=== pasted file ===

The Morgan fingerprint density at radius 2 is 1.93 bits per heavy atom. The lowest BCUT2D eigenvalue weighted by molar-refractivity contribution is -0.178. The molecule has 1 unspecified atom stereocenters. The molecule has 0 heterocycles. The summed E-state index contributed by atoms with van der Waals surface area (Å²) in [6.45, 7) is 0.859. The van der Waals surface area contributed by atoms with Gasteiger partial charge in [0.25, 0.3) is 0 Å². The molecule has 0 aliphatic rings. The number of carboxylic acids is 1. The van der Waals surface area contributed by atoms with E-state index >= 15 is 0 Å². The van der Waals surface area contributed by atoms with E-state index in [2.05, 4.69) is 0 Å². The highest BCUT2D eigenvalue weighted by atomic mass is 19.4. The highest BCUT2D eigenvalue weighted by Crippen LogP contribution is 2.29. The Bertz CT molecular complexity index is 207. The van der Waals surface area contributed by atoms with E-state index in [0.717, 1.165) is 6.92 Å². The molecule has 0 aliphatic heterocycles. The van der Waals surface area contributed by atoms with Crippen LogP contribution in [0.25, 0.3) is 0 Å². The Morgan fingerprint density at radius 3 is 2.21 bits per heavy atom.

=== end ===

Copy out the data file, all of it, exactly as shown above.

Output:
The Morgan fingerprint density at radius 2 is 1.93 bits per heavy atom. The lowest BCUT2D eigenvalue weighted by molar-refractivity contribution is -0.178. The molecule has 1 unspecified atom stereocenters. The molecule has 0 heterocycles. The summed E-state index contributed by atoms with van der Waals surface area (Å²) in [6.45, 7) is 0.859. The van der Waals surface area contributed by atoms with Gasteiger partial charge in [0.25, 0.3) is 0 Å². The molecule has 0 aliphatic rings. The number of carboxylic acids is 1. The van der Waals surface area contributed by atoms with E-state index >= 15 is 0 Å². The van der Waals surface area contributed by atoms with E-state index in [2.05, 4.69) is 0 Å². The highest BCUT2D eigenvalue weighted by atomic mass is 19.4. The highest BCUT2D eigenvalue weighted by Crippen LogP contribution is 2.29. The Bertz CT molecular complexity index is 207. The van der Waals surface area contributed by atoms with E-state index in [0.717, 1.165) is 6.92 Å². The molecule has 0 aliphatic heterocycles. The van der Waals surface area contributed by atoms with Crippen LogP contribution in [0.25, 0.3) is 0 Å². The Morgan fingerprint density at radius 3 is 2.21 bits per heavy atom.